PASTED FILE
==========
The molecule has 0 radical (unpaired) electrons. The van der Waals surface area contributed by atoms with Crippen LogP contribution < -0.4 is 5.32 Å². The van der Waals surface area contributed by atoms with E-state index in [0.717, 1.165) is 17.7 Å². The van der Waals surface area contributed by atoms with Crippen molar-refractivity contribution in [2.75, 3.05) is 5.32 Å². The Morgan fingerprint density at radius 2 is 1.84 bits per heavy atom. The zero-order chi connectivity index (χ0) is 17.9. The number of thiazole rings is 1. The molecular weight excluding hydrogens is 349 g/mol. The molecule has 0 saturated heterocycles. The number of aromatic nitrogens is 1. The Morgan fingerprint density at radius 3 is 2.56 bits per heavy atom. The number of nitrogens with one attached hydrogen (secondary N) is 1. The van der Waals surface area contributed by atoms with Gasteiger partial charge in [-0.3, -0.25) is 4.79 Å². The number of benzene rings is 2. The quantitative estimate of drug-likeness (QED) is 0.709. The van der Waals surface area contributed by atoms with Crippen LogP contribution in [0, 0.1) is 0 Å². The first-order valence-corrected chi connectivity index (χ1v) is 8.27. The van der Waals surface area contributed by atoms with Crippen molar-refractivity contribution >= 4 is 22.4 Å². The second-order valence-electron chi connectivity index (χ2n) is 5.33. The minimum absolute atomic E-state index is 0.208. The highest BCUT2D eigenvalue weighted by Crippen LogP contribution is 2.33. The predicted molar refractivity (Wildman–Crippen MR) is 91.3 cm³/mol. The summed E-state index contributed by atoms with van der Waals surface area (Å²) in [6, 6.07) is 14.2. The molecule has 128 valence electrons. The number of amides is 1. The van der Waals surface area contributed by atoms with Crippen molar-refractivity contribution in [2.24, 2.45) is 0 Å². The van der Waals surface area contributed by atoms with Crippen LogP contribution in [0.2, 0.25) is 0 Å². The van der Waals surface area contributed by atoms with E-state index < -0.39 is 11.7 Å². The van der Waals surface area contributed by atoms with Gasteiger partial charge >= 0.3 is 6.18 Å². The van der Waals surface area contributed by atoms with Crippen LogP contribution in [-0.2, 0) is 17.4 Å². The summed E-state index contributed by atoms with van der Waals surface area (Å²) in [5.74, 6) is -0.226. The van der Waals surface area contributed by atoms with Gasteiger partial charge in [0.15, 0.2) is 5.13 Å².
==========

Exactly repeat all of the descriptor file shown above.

The molecule has 0 radical (unpaired) electrons. The van der Waals surface area contributed by atoms with Crippen LogP contribution < -0.4 is 5.32 Å². The van der Waals surface area contributed by atoms with E-state index in [0.717, 1.165) is 17.7 Å². The van der Waals surface area contributed by atoms with Crippen molar-refractivity contribution in [2.75, 3.05) is 5.32 Å². The Morgan fingerprint density at radius 2 is 1.84 bits per heavy atom. The zero-order chi connectivity index (χ0) is 17.9. The number of thiazole rings is 1. The molecular weight excluding hydrogens is 349 g/mol. The molecule has 0 saturated heterocycles. The number of aromatic nitrogens is 1. The Morgan fingerprint density at radius 3 is 2.56 bits per heavy atom. The number of nitrogens with one attached hydrogen (secondary N) is 1. The van der Waals surface area contributed by atoms with Gasteiger partial charge in [-0.3, -0.25) is 4.79 Å². The number of benzene rings is 2. The quantitative estimate of drug-likeness (QED) is 0.709. The van der Waals surface area contributed by atoms with Crippen LogP contribution in [0, 0.1) is 0 Å². The first-order valence-corrected chi connectivity index (χ1v) is 8.27. The van der Waals surface area contributed by atoms with Crippen molar-refractivity contribution >= 4 is 22.4 Å². The second-order valence-electron chi connectivity index (χ2n) is 5.33. The minimum absolute atomic E-state index is 0.208. The highest BCUT2D eigenvalue weighted by Crippen LogP contribution is 2.33. The predicted molar refractivity (Wildman–Crippen MR) is 91.3 cm³/mol. The summed E-state index contributed by atoms with van der Waals surface area (Å²) in [6, 6.07) is 14.2. The molecule has 128 valence electrons. The number of amides is 1. The van der Waals surface area contributed by atoms with Crippen molar-refractivity contribution in [2.24, 2.45) is 0 Å². The van der Waals surface area contributed by atoms with Crippen LogP contribution in [0.2, 0.25) is 0 Å². The van der Waals surface area contributed by atoms with E-state index < -0.39 is 11.7 Å². The van der Waals surface area contributed by atoms with Gasteiger partial charge >= 0.3 is 6.18 Å². The van der Waals surface area contributed by atoms with Crippen LogP contribution in [-0.2, 0) is 17.4 Å². The summed E-state index contributed by atoms with van der Waals surface area (Å²) in [5.74, 6) is -0.226. The van der Waals surface area contributed by atoms with Gasteiger partial charge in [0.15, 0.2) is 5.13 Å².